Don't Ignore This Chart!

Airline Index Perks Up with a Reversal Pattern

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The Airline Index ($XAL) has been a real dog in 2015, but the index is showing signs of support and a double bottom could be emerging. The chart below shows $XAL peaking in January and moving lower the last six months. The 10-day EMA is below the 100-day EMA and the trend is clearly down. Signs of support are emerging because the index bounced off the June low in early July. 


Click this image for a live chart

Note that Tom Bowley featured the DJ US Airline Index ($DJUSAR) in his Trading Places blog as the index tested support in early July. It was a timely post that may prove even more timely for this group. Turning back to $XAL, the two lows suggest that a double bottom may be forming with the late June high marking resistance. A breakout here would confirm the double bottom and reverse the 2015 downtrend. 

The indicator window shows $XAL relative to the S&P 500 using the price relative ($XAL:$SPX ratio). $XAL still shows relative weakness, but the price relative flattened in June-July. A break above the June high would signal a return to relative strength in $XAL.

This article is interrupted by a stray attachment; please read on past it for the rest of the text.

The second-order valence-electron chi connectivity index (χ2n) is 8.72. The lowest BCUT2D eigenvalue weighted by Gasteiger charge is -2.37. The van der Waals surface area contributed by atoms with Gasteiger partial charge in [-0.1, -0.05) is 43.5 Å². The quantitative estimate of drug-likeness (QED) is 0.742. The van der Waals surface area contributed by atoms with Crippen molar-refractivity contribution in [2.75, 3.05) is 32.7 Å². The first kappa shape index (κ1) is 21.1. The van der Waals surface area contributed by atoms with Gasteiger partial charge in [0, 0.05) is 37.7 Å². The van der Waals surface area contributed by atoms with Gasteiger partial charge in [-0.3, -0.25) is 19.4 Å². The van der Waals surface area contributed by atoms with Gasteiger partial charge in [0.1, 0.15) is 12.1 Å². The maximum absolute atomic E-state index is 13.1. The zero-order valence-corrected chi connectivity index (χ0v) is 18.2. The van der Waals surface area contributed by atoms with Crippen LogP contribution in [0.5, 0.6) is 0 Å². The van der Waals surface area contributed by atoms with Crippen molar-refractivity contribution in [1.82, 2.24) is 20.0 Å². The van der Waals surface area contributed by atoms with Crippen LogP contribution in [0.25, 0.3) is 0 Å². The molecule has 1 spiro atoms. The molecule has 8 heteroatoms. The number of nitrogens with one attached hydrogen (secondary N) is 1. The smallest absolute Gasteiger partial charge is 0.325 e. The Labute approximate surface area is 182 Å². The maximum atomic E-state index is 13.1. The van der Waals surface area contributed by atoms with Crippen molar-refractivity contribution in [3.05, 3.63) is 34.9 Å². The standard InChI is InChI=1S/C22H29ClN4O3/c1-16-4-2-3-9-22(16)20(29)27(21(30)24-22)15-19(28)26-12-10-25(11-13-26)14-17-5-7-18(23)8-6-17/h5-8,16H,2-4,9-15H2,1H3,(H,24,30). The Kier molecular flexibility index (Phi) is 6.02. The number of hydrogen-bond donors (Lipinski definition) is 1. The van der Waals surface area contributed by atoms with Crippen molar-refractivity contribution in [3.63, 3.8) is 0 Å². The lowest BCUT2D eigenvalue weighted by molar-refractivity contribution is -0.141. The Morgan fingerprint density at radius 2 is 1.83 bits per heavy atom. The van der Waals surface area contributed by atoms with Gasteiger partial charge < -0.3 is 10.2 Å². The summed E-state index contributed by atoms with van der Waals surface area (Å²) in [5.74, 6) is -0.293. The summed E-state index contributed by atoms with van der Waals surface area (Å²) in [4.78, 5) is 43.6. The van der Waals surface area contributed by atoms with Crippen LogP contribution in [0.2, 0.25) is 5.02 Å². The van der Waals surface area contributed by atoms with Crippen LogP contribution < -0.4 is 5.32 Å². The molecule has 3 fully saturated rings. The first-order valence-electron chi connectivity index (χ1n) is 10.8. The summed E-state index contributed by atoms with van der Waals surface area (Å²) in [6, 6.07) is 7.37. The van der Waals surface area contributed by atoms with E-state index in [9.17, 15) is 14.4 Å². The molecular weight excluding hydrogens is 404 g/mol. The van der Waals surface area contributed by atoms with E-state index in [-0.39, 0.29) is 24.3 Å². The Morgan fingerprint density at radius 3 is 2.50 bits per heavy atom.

Short-term, the chart above shows $XAL with a surge and a pennant. Pennants are short-term continuation patterns that represent a rest after a sharp move. A move above 97.5 would trigger a pennant breakout and this would increase the odds of a double bottom breakout. Chartists interested in individual airlines can check out these charts: AAL, ALK, HA, JLBU, SAVE, SKYW, UAL 

 

Arthur Hill
About the author: , CMT, is the Chief Technical Strategist at TrendInvestorPro.com. Focusing predominantly on US equities and ETFs, his systematic approach of identifying trend, finding signals within the trend, and setting key price levels has made him an esteemed market technician. Arthur has written articles for numerous financial publications including Barrons and Stocks & Commodities Magazine. In addition to his Chartered Market Technician (CMT) designation, he holds an MBA from the Cass Business School at City University in London. Learn More
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